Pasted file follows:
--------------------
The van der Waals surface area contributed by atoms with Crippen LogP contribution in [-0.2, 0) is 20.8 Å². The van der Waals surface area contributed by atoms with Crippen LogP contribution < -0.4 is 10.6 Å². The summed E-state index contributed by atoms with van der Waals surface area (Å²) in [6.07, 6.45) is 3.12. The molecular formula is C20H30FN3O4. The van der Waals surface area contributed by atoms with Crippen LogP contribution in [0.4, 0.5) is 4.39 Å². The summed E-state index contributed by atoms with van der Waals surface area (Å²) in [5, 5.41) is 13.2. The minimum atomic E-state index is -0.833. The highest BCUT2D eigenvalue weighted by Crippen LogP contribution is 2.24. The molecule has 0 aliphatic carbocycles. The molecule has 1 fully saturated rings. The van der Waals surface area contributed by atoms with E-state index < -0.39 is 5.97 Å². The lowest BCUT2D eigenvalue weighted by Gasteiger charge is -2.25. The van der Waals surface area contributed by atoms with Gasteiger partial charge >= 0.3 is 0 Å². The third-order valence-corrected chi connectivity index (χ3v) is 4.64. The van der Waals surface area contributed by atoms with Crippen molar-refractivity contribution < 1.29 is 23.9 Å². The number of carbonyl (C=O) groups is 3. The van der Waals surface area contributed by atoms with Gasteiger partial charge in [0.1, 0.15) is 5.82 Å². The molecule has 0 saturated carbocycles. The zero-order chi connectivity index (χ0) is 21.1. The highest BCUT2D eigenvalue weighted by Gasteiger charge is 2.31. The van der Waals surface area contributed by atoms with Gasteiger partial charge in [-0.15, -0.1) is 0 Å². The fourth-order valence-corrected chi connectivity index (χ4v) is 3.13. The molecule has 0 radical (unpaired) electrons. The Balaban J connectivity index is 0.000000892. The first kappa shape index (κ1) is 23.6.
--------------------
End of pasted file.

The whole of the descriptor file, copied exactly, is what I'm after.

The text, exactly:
The van der Waals surface area contributed by atoms with Crippen LogP contribution in [-0.2, 0) is 20.8 Å². The van der Waals surface area contributed by atoms with Crippen LogP contribution < -0.4 is 10.6 Å². The summed E-state index contributed by atoms with van der Waals surface area (Å²) in [6.07, 6.45) is 3.12. The molecular formula is C20H30FN3O4. The van der Waals surface area contributed by atoms with Crippen LogP contribution in [0.4, 0.5) is 4.39 Å². The summed E-state index contributed by atoms with van der Waals surface area (Å²) in [5, 5.41) is 13.2. The minimum atomic E-state index is -0.833. The highest BCUT2D eigenvalue weighted by Crippen LogP contribution is 2.24. The molecule has 0 aliphatic carbocycles. The molecule has 1 fully saturated rings. The van der Waals surface area contributed by atoms with E-state index < -0.39 is 5.97 Å². The lowest BCUT2D eigenvalue weighted by Gasteiger charge is -2.25. The van der Waals surface area contributed by atoms with Gasteiger partial charge >= 0.3 is 0 Å². The third-order valence-corrected chi connectivity index (χ3v) is 4.64. The van der Waals surface area contributed by atoms with Crippen molar-refractivity contribution < 1.29 is 23.9 Å². The number of carbonyl (C=O) groups is 3. The van der Waals surface area contributed by atoms with Gasteiger partial charge in [0.1, 0.15) is 5.82 Å². The molecule has 0 saturated carbocycles. The zero-order chi connectivity index (χ0) is 21.1. The highest BCUT2D eigenvalue weighted by Gasteiger charge is 2.31. The van der Waals surface area contributed by atoms with Gasteiger partial charge in [-0.15, -0.1) is 0 Å². The fourth-order valence-corrected chi connectivity index (χ4v) is 3.13. The molecule has 0 radical (unpaired) electrons. The Balaban J connectivity index is 0.000000892. The first kappa shape index (κ1) is 23.6.